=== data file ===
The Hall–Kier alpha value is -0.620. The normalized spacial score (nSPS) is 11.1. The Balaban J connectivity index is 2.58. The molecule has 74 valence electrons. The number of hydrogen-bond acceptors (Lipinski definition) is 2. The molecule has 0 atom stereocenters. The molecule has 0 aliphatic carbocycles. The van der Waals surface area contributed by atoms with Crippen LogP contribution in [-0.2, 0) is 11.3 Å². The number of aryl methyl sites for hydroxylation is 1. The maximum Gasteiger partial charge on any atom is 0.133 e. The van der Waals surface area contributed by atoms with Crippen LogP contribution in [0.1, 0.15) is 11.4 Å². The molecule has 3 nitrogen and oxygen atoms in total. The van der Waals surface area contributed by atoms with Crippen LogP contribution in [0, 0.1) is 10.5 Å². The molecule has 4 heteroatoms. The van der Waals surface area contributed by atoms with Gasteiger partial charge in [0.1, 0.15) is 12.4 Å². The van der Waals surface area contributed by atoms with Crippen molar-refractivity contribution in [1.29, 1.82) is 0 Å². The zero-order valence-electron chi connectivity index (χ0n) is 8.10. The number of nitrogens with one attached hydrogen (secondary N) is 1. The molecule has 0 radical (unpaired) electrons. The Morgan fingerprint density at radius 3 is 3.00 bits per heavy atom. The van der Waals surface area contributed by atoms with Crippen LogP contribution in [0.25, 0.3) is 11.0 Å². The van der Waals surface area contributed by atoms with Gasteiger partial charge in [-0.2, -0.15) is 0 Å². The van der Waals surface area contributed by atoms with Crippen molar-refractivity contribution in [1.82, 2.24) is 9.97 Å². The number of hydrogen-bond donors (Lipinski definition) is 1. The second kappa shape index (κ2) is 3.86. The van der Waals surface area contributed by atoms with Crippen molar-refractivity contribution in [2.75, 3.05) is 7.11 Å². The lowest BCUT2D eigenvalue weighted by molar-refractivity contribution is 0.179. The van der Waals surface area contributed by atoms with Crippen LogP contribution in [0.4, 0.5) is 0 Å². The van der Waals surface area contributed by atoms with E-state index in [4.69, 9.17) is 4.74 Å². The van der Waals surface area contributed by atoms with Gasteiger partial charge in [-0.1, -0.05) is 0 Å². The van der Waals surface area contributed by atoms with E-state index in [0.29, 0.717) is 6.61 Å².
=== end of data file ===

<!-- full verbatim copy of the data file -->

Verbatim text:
The Hall–Kier alpha value is -0.620. The normalized spacial score (nSPS) is 11.1. The Balaban J connectivity index is 2.58. The molecule has 74 valence electrons. The number of hydrogen-bond acceptors (Lipinski definition) is 2. The molecule has 0 atom stereocenters. The molecule has 0 aliphatic carbocycles. The van der Waals surface area contributed by atoms with Crippen LogP contribution in [-0.2, 0) is 11.3 Å². The number of aryl methyl sites for hydroxylation is 1. The maximum Gasteiger partial charge on any atom is 0.133 e. The van der Waals surface area contributed by atoms with Crippen LogP contribution in [0.1, 0.15) is 11.4 Å². The molecule has 3 nitrogen and oxygen atoms in total. The van der Waals surface area contributed by atoms with Crippen LogP contribution in [0, 0.1) is 10.5 Å². The molecule has 4 heteroatoms. The van der Waals surface area contributed by atoms with Gasteiger partial charge in [0.1, 0.15) is 12.4 Å². The van der Waals surface area contributed by atoms with Crippen molar-refractivity contribution in [1.29, 1.82) is 0 Å². The zero-order valence-electron chi connectivity index (χ0n) is 8.10. The number of nitrogens with one attached hydrogen (secondary N) is 1. The molecule has 0 radical (unpaired) electrons. The Morgan fingerprint density at radius 3 is 3.00 bits per heavy atom. The van der Waals surface area contributed by atoms with Crippen LogP contribution in [0.25, 0.3) is 11.0 Å². The van der Waals surface area contributed by atoms with Gasteiger partial charge in [-0.2, -0.15) is 0 Å². The van der Waals surface area contributed by atoms with Crippen molar-refractivity contribution in [1.82, 2.24) is 9.97 Å². The number of hydrogen-bond donors (Lipinski definition) is 1. The second kappa shape index (κ2) is 3.86. The van der Waals surface area contributed by atoms with Crippen molar-refractivity contribution in [2.75, 3.05) is 7.11 Å². The lowest BCUT2D eigenvalue weighted by molar-refractivity contribution is 0.179. The van der Waals surface area contributed by atoms with Crippen LogP contribution in [0.4, 0.5) is 0 Å². The van der Waals surface area contributed by atoms with E-state index in [4.69, 9.17) is 4.74 Å². The van der Waals surface area contributed by atoms with Gasteiger partial charge in [-0.1, -0.05) is 0 Å². The van der Waals surface area contributed by atoms with E-state index in [0.29, 0.717) is 6.61 Å².